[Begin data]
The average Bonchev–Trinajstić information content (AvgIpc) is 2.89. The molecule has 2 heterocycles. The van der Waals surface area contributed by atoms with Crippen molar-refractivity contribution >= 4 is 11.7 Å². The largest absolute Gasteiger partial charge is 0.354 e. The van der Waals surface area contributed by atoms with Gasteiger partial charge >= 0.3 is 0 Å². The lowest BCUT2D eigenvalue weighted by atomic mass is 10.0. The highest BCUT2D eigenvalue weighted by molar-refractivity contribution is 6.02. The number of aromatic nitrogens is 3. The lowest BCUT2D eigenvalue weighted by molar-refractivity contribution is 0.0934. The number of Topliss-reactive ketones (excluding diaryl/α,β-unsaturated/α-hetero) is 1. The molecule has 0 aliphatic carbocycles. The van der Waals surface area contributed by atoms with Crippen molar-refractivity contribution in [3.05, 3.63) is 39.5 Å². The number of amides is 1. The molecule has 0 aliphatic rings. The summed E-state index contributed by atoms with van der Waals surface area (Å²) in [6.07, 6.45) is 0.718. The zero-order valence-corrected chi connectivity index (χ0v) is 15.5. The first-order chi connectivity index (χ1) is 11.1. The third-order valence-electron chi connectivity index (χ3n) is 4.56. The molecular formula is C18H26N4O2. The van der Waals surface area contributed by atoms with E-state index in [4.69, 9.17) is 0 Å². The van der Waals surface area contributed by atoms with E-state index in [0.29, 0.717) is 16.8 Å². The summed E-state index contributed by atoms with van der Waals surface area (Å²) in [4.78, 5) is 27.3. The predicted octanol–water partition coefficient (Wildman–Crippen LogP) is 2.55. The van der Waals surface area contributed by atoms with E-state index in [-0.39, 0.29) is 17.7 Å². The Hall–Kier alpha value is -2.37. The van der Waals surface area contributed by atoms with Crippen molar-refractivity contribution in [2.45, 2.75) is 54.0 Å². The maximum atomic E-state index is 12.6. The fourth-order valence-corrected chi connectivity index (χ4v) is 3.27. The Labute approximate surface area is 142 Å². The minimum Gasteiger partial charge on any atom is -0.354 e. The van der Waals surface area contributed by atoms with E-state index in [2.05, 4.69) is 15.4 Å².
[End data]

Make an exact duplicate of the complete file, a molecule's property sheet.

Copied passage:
The average Bonchev–Trinajstić information content (AvgIpc) is 2.89. The molecule has 2 heterocycles. The van der Waals surface area contributed by atoms with Crippen molar-refractivity contribution >= 4 is 11.7 Å². The largest absolute Gasteiger partial charge is 0.354 e. The van der Waals surface area contributed by atoms with Gasteiger partial charge >= 0.3 is 0 Å². The lowest BCUT2D eigenvalue weighted by atomic mass is 10.0. The highest BCUT2D eigenvalue weighted by molar-refractivity contribution is 6.02. The number of aromatic nitrogens is 3. The lowest BCUT2D eigenvalue weighted by molar-refractivity contribution is 0.0934. The number of Topliss-reactive ketones (excluding diaryl/α,β-unsaturated/α-hetero) is 1. The molecule has 0 aliphatic carbocycles. The van der Waals surface area contributed by atoms with Crippen molar-refractivity contribution in [3.05, 3.63) is 39.5 Å². The number of amides is 1. The molecule has 0 aliphatic rings. The summed E-state index contributed by atoms with van der Waals surface area (Å²) in [6.07, 6.45) is 0.718. The zero-order valence-corrected chi connectivity index (χ0v) is 15.5. The first-order chi connectivity index (χ1) is 11.1. The third-order valence-electron chi connectivity index (χ3n) is 4.56. The molecular formula is C18H26N4O2. The van der Waals surface area contributed by atoms with E-state index in [4.69, 9.17) is 0 Å². The van der Waals surface area contributed by atoms with E-state index in [0.29, 0.717) is 16.8 Å². The summed E-state index contributed by atoms with van der Waals surface area (Å²) in [4.78, 5) is 27.3. The predicted octanol–water partition coefficient (Wildman–Crippen LogP) is 2.55. The van der Waals surface area contributed by atoms with E-state index in [-0.39, 0.29) is 17.7 Å². The Hall–Kier alpha value is -2.37. The van der Waals surface area contributed by atoms with Crippen molar-refractivity contribution in [2.45, 2.75) is 54.0 Å². The maximum atomic E-state index is 12.6. The fourth-order valence-corrected chi connectivity index (χ4v) is 3.27. The Labute approximate surface area is 142 Å². The minimum Gasteiger partial charge on any atom is -0.354 e. The van der Waals surface area contributed by atoms with E-state index in [2.05, 4.69) is 15.4 Å².